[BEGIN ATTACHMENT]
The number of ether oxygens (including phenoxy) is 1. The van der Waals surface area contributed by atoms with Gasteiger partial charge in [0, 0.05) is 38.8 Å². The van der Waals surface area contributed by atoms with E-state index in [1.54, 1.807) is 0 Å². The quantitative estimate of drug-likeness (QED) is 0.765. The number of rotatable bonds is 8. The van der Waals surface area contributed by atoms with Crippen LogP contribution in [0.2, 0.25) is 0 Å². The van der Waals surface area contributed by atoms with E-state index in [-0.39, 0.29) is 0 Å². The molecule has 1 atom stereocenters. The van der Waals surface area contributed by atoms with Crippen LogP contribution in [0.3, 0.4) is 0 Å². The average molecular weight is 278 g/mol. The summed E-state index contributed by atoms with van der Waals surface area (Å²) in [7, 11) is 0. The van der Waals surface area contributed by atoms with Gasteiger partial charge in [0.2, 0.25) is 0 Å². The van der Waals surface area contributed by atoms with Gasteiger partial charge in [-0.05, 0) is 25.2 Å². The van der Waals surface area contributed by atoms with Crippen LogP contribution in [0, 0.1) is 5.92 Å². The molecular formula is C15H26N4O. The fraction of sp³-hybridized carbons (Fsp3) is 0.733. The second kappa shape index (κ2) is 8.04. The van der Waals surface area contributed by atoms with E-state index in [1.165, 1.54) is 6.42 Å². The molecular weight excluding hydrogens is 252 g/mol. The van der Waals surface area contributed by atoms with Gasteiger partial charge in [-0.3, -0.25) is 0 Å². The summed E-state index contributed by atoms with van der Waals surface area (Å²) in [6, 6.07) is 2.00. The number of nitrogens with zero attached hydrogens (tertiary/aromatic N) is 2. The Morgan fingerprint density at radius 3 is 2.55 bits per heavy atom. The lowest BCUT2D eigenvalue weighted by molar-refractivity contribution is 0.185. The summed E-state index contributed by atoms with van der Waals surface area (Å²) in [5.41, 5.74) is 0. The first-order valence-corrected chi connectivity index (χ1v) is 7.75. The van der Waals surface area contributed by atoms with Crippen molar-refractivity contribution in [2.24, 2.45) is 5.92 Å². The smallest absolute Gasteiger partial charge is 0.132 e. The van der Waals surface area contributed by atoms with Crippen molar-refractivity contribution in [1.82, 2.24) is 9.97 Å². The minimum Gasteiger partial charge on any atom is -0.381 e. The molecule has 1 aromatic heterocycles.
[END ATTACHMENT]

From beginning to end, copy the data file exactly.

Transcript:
The number of ether oxygens (including phenoxy) is 1. The van der Waals surface area contributed by atoms with Gasteiger partial charge in [0, 0.05) is 38.8 Å². The van der Waals surface area contributed by atoms with E-state index in [1.54, 1.807) is 0 Å². The quantitative estimate of drug-likeness (QED) is 0.765. The number of rotatable bonds is 8. The van der Waals surface area contributed by atoms with Crippen LogP contribution in [0.2, 0.25) is 0 Å². The van der Waals surface area contributed by atoms with E-state index in [-0.39, 0.29) is 0 Å². The molecule has 1 atom stereocenters. The van der Waals surface area contributed by atoms with Crippen LogP contribution in [0.3, 0.4) is 0 Å². The average molecular weight is 278 g/mol. The summed E-state index contributed by atoms with van der Waals surface area (Å²) in [7, 11) is 0. The van der Waals surface area contributed by atoms with Gasteiger partial charge in [0.2, 0.25) is 0 Å². The van der Waals surface area contributed by atoms with Gasteiger partial charge in [-0.05, 0) is 25.2 Å². The van der Waals surface area contributed by atoms with Crippen LogP contribution in [0, 0.1) is 5.92 Å². The molecular formula is C15H26N4O. The fraction of sp³-hybridized carbons (Fsp3) is 0.733. The second kappa shape index (κ2) is 8.04. The van der Waals surface area contributed by atoms with E-state index in [1.165, 1.54) is 6.42 Å². The molecular weight excluding hydrogens is 252 g/mol. The van der Waals surface area contributed by atoms with Gasteiger partial charge in [-0.3, -0.25) is 0 Å². The summed E-state index contributed by atoms with van der Waals surface area (Å²) in [6, 6.07) is 2.00. The number of nitrogens with zero attached hydrogens (tertiary/aromatic N) is 2. The Morgan fingerprint density at radius 3 is 2.55 bits per heavy atom. The lowest BCUT2D eigenvalue weighted by molar-refractivity contribution is 0.185. The summed E-state index contributed by atoms with van der Waals surface area (Å²) in [5.41, 5.74) is 0. The first-order valence-corrected chi connectivity index (χ1v) is 7.75. The van der Waals surface area contributed by atoms with Crippen molar-refractivity contribution in [2.24, 2.45) is 5.92 Å². The smallest absolute Gasteiger partial charge is 0.132 e. The van der Waals surface area contributed by atoms with Crippen molar-refractivity contribution in [1.82, 2.24) is 9.97 Å². The minimum Gasteiger partial charge on any atom is -0.381 e. The molecule has 1 aromatic heterocycles.